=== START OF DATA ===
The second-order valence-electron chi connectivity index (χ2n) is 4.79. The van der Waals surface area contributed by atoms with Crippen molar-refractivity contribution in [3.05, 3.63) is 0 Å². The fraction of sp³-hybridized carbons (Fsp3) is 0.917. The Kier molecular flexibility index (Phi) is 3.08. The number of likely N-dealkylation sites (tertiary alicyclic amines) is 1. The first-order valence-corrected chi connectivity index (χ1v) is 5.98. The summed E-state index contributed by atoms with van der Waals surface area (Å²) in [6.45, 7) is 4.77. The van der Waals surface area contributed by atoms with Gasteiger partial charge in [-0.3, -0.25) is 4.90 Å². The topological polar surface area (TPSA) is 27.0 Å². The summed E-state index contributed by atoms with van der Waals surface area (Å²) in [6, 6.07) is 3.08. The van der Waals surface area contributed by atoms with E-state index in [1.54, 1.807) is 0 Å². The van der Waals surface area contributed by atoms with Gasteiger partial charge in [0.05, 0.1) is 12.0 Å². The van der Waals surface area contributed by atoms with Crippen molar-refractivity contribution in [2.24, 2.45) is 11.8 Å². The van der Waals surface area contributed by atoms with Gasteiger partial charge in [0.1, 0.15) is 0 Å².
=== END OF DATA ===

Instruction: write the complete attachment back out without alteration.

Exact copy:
The second-order valence-electron chi connectivity index (χ2n) is 4.79. The van der Waals surface area contributed by atoms with Crippen molar-refractivity contribution in [3.05, 3.63) is 0 Å². The fraction of sp³-hybridized carbons (Fsp3) is 0.917. The Kier molecular flexibility index (Phi) is 3.08. The number of likely N-dealkylation sites (tertiary alicyclic amines) is 1. The first-order valence-corrected chi connectivity index (χ1v) is 5.98. The summed E-state index contributed by atoms with van der Waals surface area (Å²) in [6.45, 7) is 4.77. The van der Waals surface area contributed by atoms with Gasteiger partial charge in [-0.3, -0.25) is 4.90 Å². The topological polar surface area (TPSA) is 27.0 Å². The summed E-state index contributed by atoms with van der Waals surface area (Å²) in [6, 6.07) is 3.08. The van der Waals surface area contributed by atoms with E-state index in [1.54, 1.807) is 0 Å². The van der Waals surface area contributed by atoms with Gasteiger partial charge in [0.05, 0.1) is 12.0 Å². The van der Waals surface area contributed by atoms with Crippen molar-refractivity contribution in [2.24, 2.45) is 11.8 Å². The van der Waals surface area contributed by atoms with Gasteiger partial charge in [0.1, 0.15) is 0 Å².